Juliann Phelps, Contributor
A tale of tennis, tradesmanship and travel — Guy Cheng’s life’s story reveals deep, intertwined roots with Charlotters.
David Sisco talked about his stepfather at the Charlotte Library. His presentation on Sunday, Nov. 13, was also co-sponsored by the Charlotte Historical Society.
It highlighted his “pop’s” love for family, friends and Vermont with stories of Cheng’s journey from China to Charlotte. Some of the experiences Sisco related elicited nods of recognition or laughs in remembrance.
Cheng grew up in Tientsin, China, about 60 miles from Bejing. He was born in the spring of 1912, but the date is uncertain.
Cheng’s father, Lihing Cheng, was highly educated with a graduate degree from Yale. His experiences abroad led his son to follow a similar path. Cheng’s dream was to be educated in the U.S. and play professional tennis.
“To be a paid tennis player was frowned upon,” said Sisco.
That did not stop his dream. In 1933, Cheng’s father made arrangements with a general in the Chinese army to take care of the “misguided teenager.”
The general paid for him to go to Malaysia where he continued to play tennis.
Upon returning to China a couple of years later, his level had improved dramatically, and he was ranked No. 2. In 1935, while representing China in the Davis Cup he lost to the No. 1 player in the world, Don Budge.
Cheng played in over 20 matches in various competitions, such as the French Open and U.S. Open. In 1936, he played Budge and lost again in the U.S. Open.
Just before the tournament, he met a recruiter from Tulane University who offered him a full scholarship. Despite his experiences as a minority in an educational institution in the segregated south, in 1939 Cheng was the No. 1 doubles player in the Southeastern Conference.
He traveled with his teammates and forged friendships, including with Cliff Sutter and his younger brother Ernie, who both won the NCAA singles championships in the 1930s while attending Tulane.
Cheng’s life took a more northerly turn, when the dean suggested he get a job for the summer. He found an ad in The New York Times looking for a tennis instructor at Camp Abnaki in Vermont. Sisco said his pop sent in his application and received an envelope with a bus ticket and directions about what to do when he arrived in Burlington.
“And the rest is history,” Sisco said.
One of the people Guy Cheng first met was Bob Adsit, Jr., a Charlotter who also worked at Camp Abnaki.
Sisco circulated a framed document — an act of Congress for Guy Cheng to be given permanent residence in the United States — dated May 25, 1948.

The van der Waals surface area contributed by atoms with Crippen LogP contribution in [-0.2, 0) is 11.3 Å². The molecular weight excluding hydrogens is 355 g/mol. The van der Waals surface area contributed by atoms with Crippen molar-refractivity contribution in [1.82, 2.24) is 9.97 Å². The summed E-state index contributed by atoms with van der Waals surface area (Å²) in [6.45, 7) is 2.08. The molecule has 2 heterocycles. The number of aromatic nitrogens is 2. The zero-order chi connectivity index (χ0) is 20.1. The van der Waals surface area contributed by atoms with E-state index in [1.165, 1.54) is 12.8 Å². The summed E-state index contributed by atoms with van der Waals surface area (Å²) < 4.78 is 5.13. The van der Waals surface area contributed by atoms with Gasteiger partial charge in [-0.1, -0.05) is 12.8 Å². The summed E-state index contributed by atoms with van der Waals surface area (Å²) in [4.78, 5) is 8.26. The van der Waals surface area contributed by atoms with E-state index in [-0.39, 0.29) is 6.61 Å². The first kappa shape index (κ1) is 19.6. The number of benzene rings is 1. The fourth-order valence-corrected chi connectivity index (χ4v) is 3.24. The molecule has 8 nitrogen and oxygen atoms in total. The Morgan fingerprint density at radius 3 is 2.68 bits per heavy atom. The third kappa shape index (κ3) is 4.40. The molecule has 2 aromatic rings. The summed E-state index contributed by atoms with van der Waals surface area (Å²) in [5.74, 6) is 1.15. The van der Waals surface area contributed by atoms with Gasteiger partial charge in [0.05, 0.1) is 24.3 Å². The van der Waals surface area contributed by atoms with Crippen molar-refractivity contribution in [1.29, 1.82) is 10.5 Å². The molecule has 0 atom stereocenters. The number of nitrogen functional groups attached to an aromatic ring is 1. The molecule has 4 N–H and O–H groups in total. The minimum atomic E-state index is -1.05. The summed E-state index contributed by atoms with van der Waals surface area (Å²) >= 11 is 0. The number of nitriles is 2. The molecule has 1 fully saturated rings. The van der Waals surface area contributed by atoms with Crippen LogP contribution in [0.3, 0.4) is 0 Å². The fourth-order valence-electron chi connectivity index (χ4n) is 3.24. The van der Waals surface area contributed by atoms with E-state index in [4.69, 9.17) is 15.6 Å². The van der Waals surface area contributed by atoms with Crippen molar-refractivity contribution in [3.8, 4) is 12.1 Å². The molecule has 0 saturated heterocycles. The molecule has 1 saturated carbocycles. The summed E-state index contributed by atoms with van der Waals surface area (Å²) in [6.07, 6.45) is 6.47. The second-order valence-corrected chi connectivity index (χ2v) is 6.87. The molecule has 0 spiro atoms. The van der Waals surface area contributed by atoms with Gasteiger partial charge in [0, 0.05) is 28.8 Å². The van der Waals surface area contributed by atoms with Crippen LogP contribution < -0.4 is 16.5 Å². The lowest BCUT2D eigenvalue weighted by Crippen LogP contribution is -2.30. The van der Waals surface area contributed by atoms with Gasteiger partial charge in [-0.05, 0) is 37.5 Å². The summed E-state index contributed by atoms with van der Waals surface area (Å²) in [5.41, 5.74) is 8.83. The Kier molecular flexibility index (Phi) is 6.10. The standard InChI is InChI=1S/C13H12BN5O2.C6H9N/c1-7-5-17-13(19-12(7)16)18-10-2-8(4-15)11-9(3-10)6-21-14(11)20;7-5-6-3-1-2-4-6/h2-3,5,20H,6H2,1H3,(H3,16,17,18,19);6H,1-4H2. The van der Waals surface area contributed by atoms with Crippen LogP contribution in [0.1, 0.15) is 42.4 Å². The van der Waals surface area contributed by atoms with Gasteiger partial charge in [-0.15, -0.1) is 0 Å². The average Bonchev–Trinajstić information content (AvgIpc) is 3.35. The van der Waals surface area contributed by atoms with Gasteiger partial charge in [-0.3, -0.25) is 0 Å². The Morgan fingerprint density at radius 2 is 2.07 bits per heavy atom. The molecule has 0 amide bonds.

“This is where his love affair for Charlotte was cemented,” said Sisco. Charlotters, along with Sens. Ralph Flanders and George Aiken, spearheaded the petition.
Sisco said it passed unanimously.
“Within 15 days it went through Congress. Things back then could move,” joked Sisco.
Cheng’s life took a darker turn with him spending time in a sanitarium with tuberculosis and losing a lung. His friend Bob Adsit came to visit him and upon seeing the conditions, was able to move him to a better location.
During his recuperation, he began making jewelry. He returned to Charlotte, and he and Adsit looked at real estate, particularly an old schoolhouse on Route 7, closed due to the construction of Charlotte Central School.
He purchased the property for $2,000 and launched his jewelry business, Guy Cheng’s Gifts, and also had a place to live. The shop, off Route 7 in Shelburne, is known for its front door: a distinctive red-and-black color scheme and circular design.
Cheng did well, began playing tennis again and married his first wife, Jean. He also adopted her daughter Dawn. But the couple divorced a year later.
During his time as a jeweler, he was commissioned to make lots of wedding rings. One of his signature pieces was an “initial” ring, a distinct style of initials in a block-type font. He also made custom rings for area camps. His reputation increased when Tiffany and Company began buying Cheng’s swirled gold bracelets in the 1950s.
Martha Stone, the treasurer of the Charlotte Historical Society, and Roberta “Chick” Wood both stood up at Cisco’s talk to show examples of the jewelry Cheng had made. Stone worked in Cheng’s store and had a beautiful gold ring.
Wood showed a swirled gold bracelet and matching necklace Cheng had made for her mother.
Sisco talked about how Cheng and his mother, Barbara, first met on a blind date at a hockey game in 1968.
“They had an incredible 30-plus year relationship,” said Sisco. “It was so wonderful to see.”
“The impact Charlotte had on Guy was profound,” said Sisco, as he shifted from one family photo to another, including photos of his parents’ wedding day with Adsit as the best man; his mother’s 1973 graduation as a doctor of experimental psychology, a field with few women at the time; his sister at Charlotte Central School. In this photo the children are eating lunch while being watched over by Ethel Atkins.
“Everybody knows Ethel,” said Sisco, which got a laugh from many in the audience.
Sisco ended his talk by reading letters from his siblings, who “clarified” varying points from their perspectives.
“He had a very challenging start in life, but he loved people. All sorts of people were drawn to Guy,” said Jennifer Adsit, Bob’s daughter-in-law.
Guy Cheng passed in Dec. 9, 1998, after a long life in Vermont with many connections to the community.
“He was giving to the community, but the community gave to him,” said Sisco, “It gave him a wonderful business and a wonderful life.”